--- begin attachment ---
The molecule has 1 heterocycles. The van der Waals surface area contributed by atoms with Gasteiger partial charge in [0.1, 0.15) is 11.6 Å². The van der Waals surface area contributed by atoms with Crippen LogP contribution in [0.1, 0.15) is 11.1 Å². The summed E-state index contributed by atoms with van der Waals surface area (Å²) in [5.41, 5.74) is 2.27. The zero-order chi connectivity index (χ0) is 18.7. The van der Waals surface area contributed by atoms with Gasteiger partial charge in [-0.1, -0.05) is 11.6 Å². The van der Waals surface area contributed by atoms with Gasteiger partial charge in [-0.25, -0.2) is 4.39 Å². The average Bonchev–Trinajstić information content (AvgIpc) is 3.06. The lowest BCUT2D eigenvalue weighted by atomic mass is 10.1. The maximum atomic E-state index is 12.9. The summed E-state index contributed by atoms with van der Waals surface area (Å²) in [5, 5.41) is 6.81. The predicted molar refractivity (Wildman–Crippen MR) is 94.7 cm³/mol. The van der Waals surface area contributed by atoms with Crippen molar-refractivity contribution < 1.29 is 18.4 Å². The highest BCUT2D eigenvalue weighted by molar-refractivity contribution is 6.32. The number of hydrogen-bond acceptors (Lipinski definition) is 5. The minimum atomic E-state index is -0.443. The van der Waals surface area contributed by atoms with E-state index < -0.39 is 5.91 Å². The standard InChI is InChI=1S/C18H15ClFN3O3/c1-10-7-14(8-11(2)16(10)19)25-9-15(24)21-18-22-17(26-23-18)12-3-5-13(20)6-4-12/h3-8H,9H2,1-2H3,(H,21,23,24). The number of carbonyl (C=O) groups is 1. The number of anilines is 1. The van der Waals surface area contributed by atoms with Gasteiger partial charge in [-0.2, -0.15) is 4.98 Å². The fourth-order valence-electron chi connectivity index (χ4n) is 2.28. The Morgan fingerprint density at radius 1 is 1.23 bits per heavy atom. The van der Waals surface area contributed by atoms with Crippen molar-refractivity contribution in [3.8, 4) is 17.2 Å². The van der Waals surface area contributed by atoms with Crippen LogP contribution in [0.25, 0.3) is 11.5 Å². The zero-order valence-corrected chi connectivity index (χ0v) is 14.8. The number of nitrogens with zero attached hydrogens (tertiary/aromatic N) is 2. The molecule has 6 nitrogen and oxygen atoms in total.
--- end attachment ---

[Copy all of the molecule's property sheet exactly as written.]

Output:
The molecule has 1 heterocycles. The van der Waals surface area contributed by atoms with Gasteiger partial charge in [0.1, 0.15) is 11.6 Å². The van der Waals surface area contributed by atoms with Crippen LogP contribution in [0.1, 0.15) is 11.1 Å². The summed E-state index contributed by atoms with van der Waals surface area (Å²) in [5.41, 5.74) is 2.27. The zero-order chi connectivity index (χ0) is 18.7. The van der Waals surface area contributed by atoms with Gasteiger partial charge in [-0.1, -0.05) is 11.6 Å². The van der Waals surface area contributed by atoms with Gasteiger partial charge in [-0.25, -0.2) is 4.39 Å². The average Bonchev–Trinajstić information content (AvgIpc) is 3.06. The lowest BCUT2D eigenvalue weighted by atomic mass is 10.1. The maximum atomic E-state index is 12.9. The summed E-state index contributed by atoms with van der Waals surface area (Å²) in [5, 5.41) is 6.81. The predicted molar refractivity (Wildman–Crippen MR) is 94.7 cm³/mol. The van der Waals surface area contributed by atoms with Crippen molar-refractivity contribution < 1.29 is 18.4 Å². The highest BCUT2D eigenvalue weighted by molar-refractivity contribution is 6.32. The number of hydrogen-bond acceptors (Lipinski definition) is 5. The minimum atomic E-state index is -0.443. The van der Waals surface area contributed by atoms with E-state index < -0.39 is 5.91 Å². The standard InChI is InChI=1S/C18H15ClFN3O3/c1-10-7-14(8-11(2)16(10)19)25-9-15(24)21-18-22-17(26-23-18)12-3-5-13(20)6-4-12/h3-8H,9H2,1-2H3,(H,21,23,24). The number of carbonyl (C=O) groups is 1. The number of anilines is 1. The van der Waals surface area contributed by atoms with Gasteiger partial charge in [-0.2, -0.15) is 4.98 Å². The fourth-order valence-electron chi connectivity index (χ4n) is 2.28. The Morgan fingerprint density at radius 1 is 1.23 bits per heavy atom. The van der Waals surface area contributed by atoms with Crippen molar-refractivity contribution in [3.8, 4) is 17.2 Å². The van der Waals surface area contributed by atoms with Crippen LogP contribution in [0.25, 0.3) is 11.5 Å². The zero-order valence-corrected chi connectivity index (χ0v) is 14.8. The number of nitrogens with zero attached hydrogens (tertiary/aromatic N) is 2. The molecule has 6 nitrogen and oxygen atoms in total.